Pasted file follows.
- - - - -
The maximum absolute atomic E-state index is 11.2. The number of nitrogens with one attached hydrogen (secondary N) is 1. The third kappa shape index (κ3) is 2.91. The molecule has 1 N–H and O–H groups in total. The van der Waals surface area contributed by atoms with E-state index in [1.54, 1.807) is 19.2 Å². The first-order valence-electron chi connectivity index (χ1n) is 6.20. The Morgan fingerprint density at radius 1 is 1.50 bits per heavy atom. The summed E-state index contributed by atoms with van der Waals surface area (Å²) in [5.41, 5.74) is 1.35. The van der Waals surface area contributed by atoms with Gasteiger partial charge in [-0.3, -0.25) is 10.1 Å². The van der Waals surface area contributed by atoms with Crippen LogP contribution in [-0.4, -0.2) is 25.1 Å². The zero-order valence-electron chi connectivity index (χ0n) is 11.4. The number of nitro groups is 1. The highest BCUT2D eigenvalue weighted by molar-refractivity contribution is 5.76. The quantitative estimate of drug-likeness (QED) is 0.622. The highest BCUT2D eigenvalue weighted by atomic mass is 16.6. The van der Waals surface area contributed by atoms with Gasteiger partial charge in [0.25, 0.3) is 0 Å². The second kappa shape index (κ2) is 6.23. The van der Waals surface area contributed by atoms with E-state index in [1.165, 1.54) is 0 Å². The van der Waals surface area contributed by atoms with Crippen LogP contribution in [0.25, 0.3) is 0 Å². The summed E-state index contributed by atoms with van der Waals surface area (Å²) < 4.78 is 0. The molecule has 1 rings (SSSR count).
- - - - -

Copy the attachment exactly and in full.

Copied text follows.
The maximum absolute atomic E-state index is 11.2. The number of nitrogens with one attached hydrogen (secondary N) is 1. The third kappa shape index (κ3) is 2.91. The molecule has 1 N–H and O–H groups in total. The van der Waals surface area contributed by atoms with E-state index in [1.54, 1.807) is 19.2 Å². The first-order valence-electron chi connectivity index (χ1n) is 6.20. The Morgan fingerprint density at radius 1 is 1.50 bits per heavy atom. The summed E-state index contributed by atoms with van der Waals surface area (Å²) in [5.41, 5.74) is 1.35. The van der Waals surface area contributed by atoms with Gasteiger partial charge in [-0.3, -0.25) is 10.1 Å². The van der Waals surface area contributed by atoms with Crippen LogP contribution in [-0.4, -0.2) is 25.1 Å². The zero-order valence-electron chi connectivity index (χ0n) is 11.4. The number of nitro groups is 1. The highest BCUT2D eigenvalue weighted by molar-refractivity contribution is 5.76. The quantitative estimate of drug-likeness (QED) is 0.622. The highest BCUT2D eigenvalue weighted by atomic mass is 16.6. The van der Waals surface area contributed by atoms with Gasteiger partial charge in [0.25, 0.3) is 0 Å². The second kappa shape index (κ2) is 6.23. The van der Waals surface area contributed by atoms with E-state index in [1.165, 1.54) is 0 Å². The van der Waals surface area contributed by atoms with Crippen LogP contribution in [0.25, 0.3) is 0 Å². The summed E-state index contributed by atoms with van der Waals surface area (Å²) < 4.78 is 0. The molecule has 1 rings (SSSR count).